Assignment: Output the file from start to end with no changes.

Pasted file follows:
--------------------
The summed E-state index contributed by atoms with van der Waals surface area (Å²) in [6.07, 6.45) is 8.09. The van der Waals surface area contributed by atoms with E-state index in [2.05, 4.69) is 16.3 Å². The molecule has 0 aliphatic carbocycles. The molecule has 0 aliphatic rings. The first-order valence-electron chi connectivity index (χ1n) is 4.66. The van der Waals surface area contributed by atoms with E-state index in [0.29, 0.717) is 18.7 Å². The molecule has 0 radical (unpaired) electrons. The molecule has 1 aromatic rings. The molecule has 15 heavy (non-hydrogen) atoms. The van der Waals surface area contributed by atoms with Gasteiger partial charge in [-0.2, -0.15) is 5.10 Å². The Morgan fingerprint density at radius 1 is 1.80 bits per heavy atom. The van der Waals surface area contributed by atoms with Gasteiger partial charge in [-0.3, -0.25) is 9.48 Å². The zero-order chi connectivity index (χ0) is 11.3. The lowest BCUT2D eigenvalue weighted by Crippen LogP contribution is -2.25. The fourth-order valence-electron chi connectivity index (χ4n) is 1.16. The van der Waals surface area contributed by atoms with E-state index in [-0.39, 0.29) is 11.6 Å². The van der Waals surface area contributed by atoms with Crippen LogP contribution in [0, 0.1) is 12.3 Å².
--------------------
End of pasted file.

The summed E-state index contributed by atoms with van der Waals surface area (Å²) in [6.07, 6.45) is 8.09. The van der Waals surface area contributed by atoms with E-state index in [2.05, 4.69) is 16.3 Å². The molecule has 0 aliphatic carbocycles. The molecule has 0 aliphatic rings. The first-order valence-electron chi connectivity index (χ1n) is 4.66. The van der Waals surface area contributed by atoms with E-state index in [0.29, 0.717) is 18.7 Å². The molecule has 0 radical (unpaired) electrons. The molecule has 1 aromatic rings. The molecule has 15 heavy (non-hydrogen) atoms. The van der Waals surface area contributed by atoms with Gasteiger partial charge in [-0.2, -0.15) is 5.10 Å². The Morgan fingerprint density at radius 1 is 1.80 bits per heavy atom. The van der Waals surface area contributed by atoms with Gasteiger partial charge in [-0.3, -0.25) is 9.48 Å². The zero-order chi connectivity index (χ0) is 11.3. The lowest BCUT2D eigenvalue weighted by Crippen LogP contribution is -2.25. The fourth-order valence-electron chi connectivity index (χ4n) is 1.16. The van der Waals surface area contributed by atoms with E-state index in [-0.39, 0.29) is 11.6 Å². The van der Waals surface area contributed by atoms with Crippen LogP contribution in [0, 0.1) is 12.3 Å².